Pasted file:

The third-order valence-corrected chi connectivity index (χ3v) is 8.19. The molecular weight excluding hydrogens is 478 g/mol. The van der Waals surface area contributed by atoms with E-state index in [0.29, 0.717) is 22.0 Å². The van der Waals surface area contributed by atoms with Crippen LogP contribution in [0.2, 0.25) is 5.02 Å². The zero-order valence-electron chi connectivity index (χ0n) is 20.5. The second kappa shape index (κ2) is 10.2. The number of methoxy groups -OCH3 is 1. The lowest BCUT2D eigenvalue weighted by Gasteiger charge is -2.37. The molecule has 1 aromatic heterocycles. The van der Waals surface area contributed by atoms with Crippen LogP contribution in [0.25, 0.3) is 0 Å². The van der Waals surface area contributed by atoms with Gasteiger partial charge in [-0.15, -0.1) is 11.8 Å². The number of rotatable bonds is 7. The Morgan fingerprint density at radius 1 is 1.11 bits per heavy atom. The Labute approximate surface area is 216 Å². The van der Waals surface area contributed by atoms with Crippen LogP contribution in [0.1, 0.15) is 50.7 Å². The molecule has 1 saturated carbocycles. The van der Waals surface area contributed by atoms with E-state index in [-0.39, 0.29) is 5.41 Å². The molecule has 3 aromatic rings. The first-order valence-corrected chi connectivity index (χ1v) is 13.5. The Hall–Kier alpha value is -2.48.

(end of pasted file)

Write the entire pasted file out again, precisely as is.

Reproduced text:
The third-order valence-corrected chi connectivity index (χ3v) is 8.19. The molecular weight excluding hydrogens is 478 g/mol. The van der Waals surface area contributed by atoms with E-state index in [0.29, 0.717) is 22.0 Å². The van der Waals surface area contributed by atoms with Crippen LogP contribution in [0.2, 0.25) is 5.02 Å². The zero-order valence-electron chi connectivity index (χ0n) is 20.5. The second kappa shape index (κ2) is 10.2. The number of methoxy groups -OCH3 is 1. The lowest BCUT2D eigenvalue weighted by Gasteiger charge is -2.37. The molecule has 1 aromatic heterocycles. The van der Waals surface area contributed by atoms with Crippen LogP contribution in [0.25, 0.3) is 0 Å². The van der Waals surface area contributed by atoms with Gasteiger partial charge in [-0.15, -0.1) is 11.8 Å². The number of rotatable bonds is 7. The Morgan fingerprint density at radius 1 is 1.11 bits per heavy atom. The Labute approximate surface area is 216 Å². The van der Waals surface area contributed by atoms with Crippen LogP contribution in [0.1, 0.15) is 50.7 Å². The molecule has 1 saturated carbocycles. The van der Waals surface area contributed by atoms with E-state index in [-0.39, 0.29) is 5.41 Å². The molecule has 3 aromatic rings. The first-order valence-corrected chi connectivity index (χ1v) is 13.5. The Hall–Kier alpha value is -2.48.